This part 1 of 2 part piece on the development of Whisky flavour
Producers and customers will wait years for Whisky to be ‘ready’. For many it is an assumption that the older the Whisky then the better quality it is. How quality is understood with Whisky has a lot to do with flavour. To understand a Whisky’s quality through flavour it is essential to know how flavour is recognized through the senses and how it is measured through various sensory analysis. An evaluation of the key stage of maturation can then be made in an attempt to garner an understanding of how Whisky gets better with age?
A single malt 70cl Glenfiddich 50 year old Whisky costs £22,850.00 (with free delivery) while a 70cl 12 year old Glenfiddich costs only £32.33 (delivery not included), Master of Malt (UK)(Malt, 2017a, Malt, 2017b). What separates these Whiskies on paper is 38 years of maturation and £22,817.67 but ignoring market value derived from the rarity and marketing it is important to know the purpose of maturation and what it can do to improve a Whisky’s quality. Whisky quality can be interpreted in a variety of ways using traditional and modern forms of measurement. With a grasp of how to measure quality, it then becomes essential to understand where the desirable and undesirable aromas are coming from. Finally, with a context of measurement and a knowledge of the desired aromas it is possible to evaluate the role of maturation.
To develop an understanding of Whisky quality it is necessary to explore flavour to identify those flavours desired and not desired. Flavour is the culmination of different influences from senses including taste, appearance, smell and texture(Bredie & Møller, 2011). It’s complex, with differences in flavour due to variations in product composition derived from differences in raw material and production methods (Tao, 2016, Yoshida, Ishikawa et al., 2012).
Taste and gustation is fundamentally split into five basic properties sucrose (sweet), quinine (bitter), sodium chloride (salty), citric acid (sour) and monosodium glutamate (umami) (Bredie & Møller, 2011). These five tastes exist because not one can be created with a combination of the other four. In addition there is growing research that fat should be classed as a taste (Crystal & Teff, 2006), research has shown that when restrained eaters taste fat it increases their desire for food intake, while increasing vagal efferent activity which is associated with diminished heart rate, in comparison to non-fatty foods (Crystal & Teff, 2006). Water too has been included in the taste category because of the way nerve fibres respond to water applied to the tongue (Bredie & Møller, 2011). Pain and the sense of temperature have been placed in the taste category due to certain flavours being found to target the nociceptors present on the lips and in the mouth(Mandadi & Roufogalis, 2008).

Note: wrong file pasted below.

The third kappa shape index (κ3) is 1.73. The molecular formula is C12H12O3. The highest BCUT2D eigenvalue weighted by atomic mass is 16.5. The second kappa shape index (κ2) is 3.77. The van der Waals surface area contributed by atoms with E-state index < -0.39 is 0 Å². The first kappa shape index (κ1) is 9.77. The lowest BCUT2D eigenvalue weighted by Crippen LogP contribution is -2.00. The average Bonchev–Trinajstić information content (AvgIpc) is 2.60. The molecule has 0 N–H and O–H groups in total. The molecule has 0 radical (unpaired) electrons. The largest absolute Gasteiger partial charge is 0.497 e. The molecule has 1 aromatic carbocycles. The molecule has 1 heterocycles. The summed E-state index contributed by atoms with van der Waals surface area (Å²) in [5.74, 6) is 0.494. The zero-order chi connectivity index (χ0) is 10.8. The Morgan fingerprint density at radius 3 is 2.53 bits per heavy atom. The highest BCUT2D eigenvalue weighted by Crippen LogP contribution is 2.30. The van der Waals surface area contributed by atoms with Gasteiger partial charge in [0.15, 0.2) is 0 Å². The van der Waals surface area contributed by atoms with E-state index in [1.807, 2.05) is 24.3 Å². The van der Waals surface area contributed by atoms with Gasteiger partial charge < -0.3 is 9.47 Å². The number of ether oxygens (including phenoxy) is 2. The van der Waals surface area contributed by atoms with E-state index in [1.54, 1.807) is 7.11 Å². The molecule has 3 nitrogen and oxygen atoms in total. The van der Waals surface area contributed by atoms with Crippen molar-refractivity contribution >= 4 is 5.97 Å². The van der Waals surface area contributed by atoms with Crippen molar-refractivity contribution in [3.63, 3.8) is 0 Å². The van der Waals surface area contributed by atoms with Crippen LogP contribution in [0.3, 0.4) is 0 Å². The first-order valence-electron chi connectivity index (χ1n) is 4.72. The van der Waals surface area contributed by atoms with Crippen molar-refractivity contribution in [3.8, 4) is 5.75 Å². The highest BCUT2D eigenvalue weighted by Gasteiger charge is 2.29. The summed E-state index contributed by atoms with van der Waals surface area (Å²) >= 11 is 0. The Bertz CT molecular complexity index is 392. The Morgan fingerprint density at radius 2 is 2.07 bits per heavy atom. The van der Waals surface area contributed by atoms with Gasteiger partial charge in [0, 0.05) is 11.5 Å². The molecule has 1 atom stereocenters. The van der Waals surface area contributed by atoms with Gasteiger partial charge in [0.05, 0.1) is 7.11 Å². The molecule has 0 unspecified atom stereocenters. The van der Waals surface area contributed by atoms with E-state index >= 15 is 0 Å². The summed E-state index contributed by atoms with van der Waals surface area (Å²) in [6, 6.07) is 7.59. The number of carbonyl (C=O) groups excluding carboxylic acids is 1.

Figure 1. the five basic taste qualities (sweet, sour, bitter, salty and umami) with other properties that are also believed to be important for the overall taste quality of foods and beverages (Bredie & Møller, 2011)
The value of the sense of smell was highlighted by Bredie & Møller (2011) “[Smell allows for] an almost infinite number of ‘tastes’ the different possible tastes increases enormously from the five dimensions that the sense of taste provides on its own”. However, it should be noted the aroma for whisky is defined as a combination of mouthfeel, taste and odour/smell (Tao, 2016).